Rutherfurd on Rutherfurd


Stanford

Q. But then you went to California, to Stanford. How did that come about?

A. Thanks to my other mentor, Val Lewthwaite. He had an MBA from Stanford and he'd been trying to raise the standard of business education in WHSmith, and persuade them to put myself and several other colleagues through business school. While I was still working for him in England, he'd taken me to California and sent me to several US campuses. In fact, I'd already been accepted for two or three MBA courses before the chance to take the New York job had arisen. So now he called me up to tell me he'd enrolled me in the Sloan course at Stanford. It's a wonderful course, like a one-year MBA for people who are already some way along in their careers.

Q. So the future novelist went to Stanford Business School. That's a little unusual.

A. It made sense at the time. Remember, I didn't think I could make it as a writer. My future looked to be in the book business. Although my company had hit trouble, there weren't many people around with the sort of transatlantic experience I'd gained. My hope was to qualify myself to go further in books, and maybe set up some kind of publishing business of my own one day.

Q. You seem to hold Stanford, and California, in special affection. I assume the course impressed you.

A. Beyond my wildest expectations. Firstly, it was highly liberal. We covered finance to psychology, entrepreneurship to ethics, accounting to international relations. For economics, we had the privilege of being the last class ever taught by the great Professor Lee Bach - one of the most beautiful socratic minds of his generation. The group was remarkable, forty-two of us I think, from all over the world. We had big and small business executives, bankers, people from the military and government agencies, entrepreneurs, people from the big charities, an ecologist, a research scientist, a doctor, you name it. As for the Stanford campus, between Palo Alto, San Francisco and the Napa Valley, life doesn't get much better. It was one of the happiest and most intellectually challenging years of my life.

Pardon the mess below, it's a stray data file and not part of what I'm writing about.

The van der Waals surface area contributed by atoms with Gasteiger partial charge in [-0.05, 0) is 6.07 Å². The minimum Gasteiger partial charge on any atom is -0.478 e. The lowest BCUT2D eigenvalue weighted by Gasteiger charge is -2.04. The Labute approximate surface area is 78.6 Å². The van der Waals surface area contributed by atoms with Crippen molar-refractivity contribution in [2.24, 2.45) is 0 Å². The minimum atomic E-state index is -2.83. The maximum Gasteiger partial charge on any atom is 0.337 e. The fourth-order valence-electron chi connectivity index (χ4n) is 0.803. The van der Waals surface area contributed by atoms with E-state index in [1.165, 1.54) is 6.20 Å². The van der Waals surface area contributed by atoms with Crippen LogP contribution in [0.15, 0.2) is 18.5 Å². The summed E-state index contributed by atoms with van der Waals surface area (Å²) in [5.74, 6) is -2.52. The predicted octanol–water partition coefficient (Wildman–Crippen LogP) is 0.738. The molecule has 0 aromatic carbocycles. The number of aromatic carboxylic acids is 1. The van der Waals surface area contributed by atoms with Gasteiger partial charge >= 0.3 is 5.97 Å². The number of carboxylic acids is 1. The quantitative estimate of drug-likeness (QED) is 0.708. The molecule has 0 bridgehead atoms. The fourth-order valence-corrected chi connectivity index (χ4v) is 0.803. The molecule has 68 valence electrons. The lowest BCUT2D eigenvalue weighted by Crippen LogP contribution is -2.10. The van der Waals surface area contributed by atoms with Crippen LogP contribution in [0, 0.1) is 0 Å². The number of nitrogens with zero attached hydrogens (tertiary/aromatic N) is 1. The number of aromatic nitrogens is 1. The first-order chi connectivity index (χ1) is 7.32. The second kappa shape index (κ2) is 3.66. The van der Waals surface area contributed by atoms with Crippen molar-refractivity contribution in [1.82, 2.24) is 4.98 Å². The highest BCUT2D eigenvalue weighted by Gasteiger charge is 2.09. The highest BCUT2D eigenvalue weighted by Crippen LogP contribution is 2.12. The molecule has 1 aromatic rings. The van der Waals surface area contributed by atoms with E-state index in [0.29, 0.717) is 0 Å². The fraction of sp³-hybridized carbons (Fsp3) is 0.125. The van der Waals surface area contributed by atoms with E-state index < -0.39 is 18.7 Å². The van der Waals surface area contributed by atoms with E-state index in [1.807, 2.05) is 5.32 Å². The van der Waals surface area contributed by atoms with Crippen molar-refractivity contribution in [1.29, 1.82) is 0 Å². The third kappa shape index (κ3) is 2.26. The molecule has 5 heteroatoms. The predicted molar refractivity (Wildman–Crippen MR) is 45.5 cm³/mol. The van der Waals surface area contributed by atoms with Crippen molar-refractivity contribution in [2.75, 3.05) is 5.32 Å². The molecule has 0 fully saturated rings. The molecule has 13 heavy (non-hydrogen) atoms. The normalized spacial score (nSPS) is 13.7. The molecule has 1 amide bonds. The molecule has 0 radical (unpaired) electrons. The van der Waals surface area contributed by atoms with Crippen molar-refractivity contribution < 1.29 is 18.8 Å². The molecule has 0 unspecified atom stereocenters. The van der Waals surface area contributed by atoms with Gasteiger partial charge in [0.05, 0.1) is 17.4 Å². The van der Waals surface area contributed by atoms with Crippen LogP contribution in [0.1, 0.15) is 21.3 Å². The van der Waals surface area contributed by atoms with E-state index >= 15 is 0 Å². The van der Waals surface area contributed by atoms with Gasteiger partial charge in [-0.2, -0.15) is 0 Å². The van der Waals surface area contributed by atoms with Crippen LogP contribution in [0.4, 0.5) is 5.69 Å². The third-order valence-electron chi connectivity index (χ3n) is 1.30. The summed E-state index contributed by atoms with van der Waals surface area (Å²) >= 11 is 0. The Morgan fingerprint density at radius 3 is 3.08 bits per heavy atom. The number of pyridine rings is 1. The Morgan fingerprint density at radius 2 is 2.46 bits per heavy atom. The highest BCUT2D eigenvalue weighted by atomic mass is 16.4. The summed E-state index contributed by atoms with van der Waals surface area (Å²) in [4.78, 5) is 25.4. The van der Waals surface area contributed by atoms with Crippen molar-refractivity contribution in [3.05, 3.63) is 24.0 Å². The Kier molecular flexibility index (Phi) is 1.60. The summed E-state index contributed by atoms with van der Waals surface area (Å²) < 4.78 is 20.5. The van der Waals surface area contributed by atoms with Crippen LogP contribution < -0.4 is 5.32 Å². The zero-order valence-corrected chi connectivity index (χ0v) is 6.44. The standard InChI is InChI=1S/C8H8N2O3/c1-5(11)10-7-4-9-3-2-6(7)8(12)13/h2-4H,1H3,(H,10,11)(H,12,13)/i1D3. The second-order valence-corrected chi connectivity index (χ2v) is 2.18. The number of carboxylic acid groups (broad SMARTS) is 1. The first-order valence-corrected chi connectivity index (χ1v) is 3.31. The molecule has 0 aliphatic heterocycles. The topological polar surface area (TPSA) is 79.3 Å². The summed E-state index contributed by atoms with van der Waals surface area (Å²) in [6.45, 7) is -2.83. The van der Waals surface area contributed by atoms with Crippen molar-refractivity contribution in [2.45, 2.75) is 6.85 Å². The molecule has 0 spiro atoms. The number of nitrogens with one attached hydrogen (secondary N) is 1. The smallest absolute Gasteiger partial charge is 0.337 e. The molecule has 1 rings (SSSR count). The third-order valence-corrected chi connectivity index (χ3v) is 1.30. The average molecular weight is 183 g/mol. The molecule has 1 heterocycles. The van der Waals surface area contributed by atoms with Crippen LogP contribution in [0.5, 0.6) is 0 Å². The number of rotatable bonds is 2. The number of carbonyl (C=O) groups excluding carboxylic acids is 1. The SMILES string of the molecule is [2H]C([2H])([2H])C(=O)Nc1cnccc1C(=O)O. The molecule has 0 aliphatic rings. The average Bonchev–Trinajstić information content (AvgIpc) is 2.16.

Q. I still think it's strange for a novelist to go to business school.

A. Well, I disagree with you. Business, and all that goes with it, forms a huge part of contemporary life. In my opinion, the more a writer understands about the way things work - politics, the law, business, the military, the arts and the natural sciences - the better. Some of the best writers - Chekhov, Somerset Maughan, Conan Doyle - have been doctors, for instance.

Q. But it was nevertheless at Stanford that you decided to write again. What happened?

A. Case studies. A lot of the teaching is by case study. We did several a week. And every time, I kept thinking: Hey, I could really make a story out of this. Both the human drama and the technical situation described - the interaction of the two - were fascinating to me. And this perception and this feeling just grew stronger and stronger as the year went on until it became an imperative.

Q. Not what's supposed to happen at Stanford Business School.

A. Are you sure? For many people, a course of this kind also becomes a period of personal reevaluation. I knew several cases where people changed their lives. Indeed one of our professors would frequently remind us that success in any field comes not from your qualifications but from your inborn talent and the skills you develop from them. That's why I tell my own kids now: "Follow a career where what you do comes naturally. At least you'll be happy; and you'll never succeed at anything else because you won't be good enough."

Q. Did any one class at Stanford particularly affect this decision?

A. One of the classes was in entrepreneurship. We learned about making a business plan, how venture capital works, and all that. But the whole message of the final class was: Follow your dream, follow your heart; without that you have nothing. So that's what I did.

Q. You were what age?

A. Almost thirty-six. As a cousin of mine cheerfully remarked to me: "Good age to succeed. Bad age to fail."

Did You Know?
In the United States, the current 50-star flag was designed by then 17 year old Robert G. Heft as part of a school project. For his effort, he received a grade of B-. When his design was chosen and adopted by presidential proclamation, his teacher changed his grade to an A!




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